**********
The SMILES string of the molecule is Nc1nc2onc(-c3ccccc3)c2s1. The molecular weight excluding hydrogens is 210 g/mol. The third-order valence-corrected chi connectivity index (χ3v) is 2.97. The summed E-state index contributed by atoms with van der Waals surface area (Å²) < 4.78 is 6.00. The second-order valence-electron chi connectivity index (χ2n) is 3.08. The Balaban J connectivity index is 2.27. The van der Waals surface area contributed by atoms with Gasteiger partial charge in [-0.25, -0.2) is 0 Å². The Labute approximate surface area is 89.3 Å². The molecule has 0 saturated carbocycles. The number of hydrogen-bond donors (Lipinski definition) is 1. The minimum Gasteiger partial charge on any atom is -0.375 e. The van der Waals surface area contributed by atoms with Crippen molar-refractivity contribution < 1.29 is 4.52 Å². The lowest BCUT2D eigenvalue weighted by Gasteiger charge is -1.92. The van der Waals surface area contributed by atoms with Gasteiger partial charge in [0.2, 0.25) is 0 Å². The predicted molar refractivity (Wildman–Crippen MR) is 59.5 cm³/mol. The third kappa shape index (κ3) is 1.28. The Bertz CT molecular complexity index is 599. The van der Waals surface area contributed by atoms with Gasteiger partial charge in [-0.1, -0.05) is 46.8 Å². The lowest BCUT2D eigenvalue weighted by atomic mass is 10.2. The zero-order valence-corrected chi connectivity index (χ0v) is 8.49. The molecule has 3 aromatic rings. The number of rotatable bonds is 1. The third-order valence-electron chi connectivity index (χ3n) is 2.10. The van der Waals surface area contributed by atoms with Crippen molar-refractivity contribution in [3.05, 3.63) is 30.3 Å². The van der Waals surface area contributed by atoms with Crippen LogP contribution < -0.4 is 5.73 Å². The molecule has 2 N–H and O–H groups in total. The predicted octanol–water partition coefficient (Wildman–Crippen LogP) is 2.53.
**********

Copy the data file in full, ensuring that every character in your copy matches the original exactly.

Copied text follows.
The SMILES string of the molecule is Nc1nc2onc(-c3ccccc3)c2s1. The molecular weight excluding hydrogens is 210 g/mol. The third-order valence-corrected chi connectivity index (χ3v) is 2.97. The summed E-state index contributed by atoms with van der Waals surface area (Å²) < 4.78 is 6.00. The second-order valence-electron chi connectivity index (χ2n) is 3.08. The Balaban J connectivity index is 2.27. The van der Waals surface area contributed by atoms with Gasteiger partial charge in [-0.25, -0.2) is 0 Å². The Labute approximate surface area is 89.3 Å². The molecule has 0 saturated carbocycles. The number of hydrogen-bond donors (Lipinski definition) is 1. The minimum Gasteiger partial charge on any atom is -0.375 e. The van der Waals surface area contributed by atoms with Crippen molar-refractivity contribution < 1.29 is 4.52 Å². The lowest BCUT2D eigenvalue weighted by Gasteiger charge is -1.92. The van der Waals surface area contributed by atoms with Gasteiger partial charge in [0.2, 0.25) is 0 Å². The predicted molar refractivity (Wildman–Crippen MR) is 59.5 cm³/mol. The third kappa shape index (κ3) is 1.28. The Bertz CT molecular complexity index is 599. The van der Waals surface area contributed by atoms with Gasteiger partial charge in [-0.1, -0.05) is 46.8 Å². The lowest BCUT2D eigenvalue weighted by atomic mass is 10.2. The zero-order valence-corrected chi connectivity index (χ0v) is 8.49. The molecule has 3 aromatic rings. The number of rotatable bonds is 1. The third-order valence-electron chi connectivity index (χ3n) is 2.10. The van der Waals surface area contributed by atoms with Crippen molar-refractivity contribution in [3.05, 3.63) is 30.3 Å². The van der Waals surface area contributed by atoms with Crippen LogP contribution < -0.4 is 5.73 Å². The molecule has 2 N–H and O–H groups in total. The predicted octanol–water partition coefficient (Wildman–Crippen LogP) is 2.53.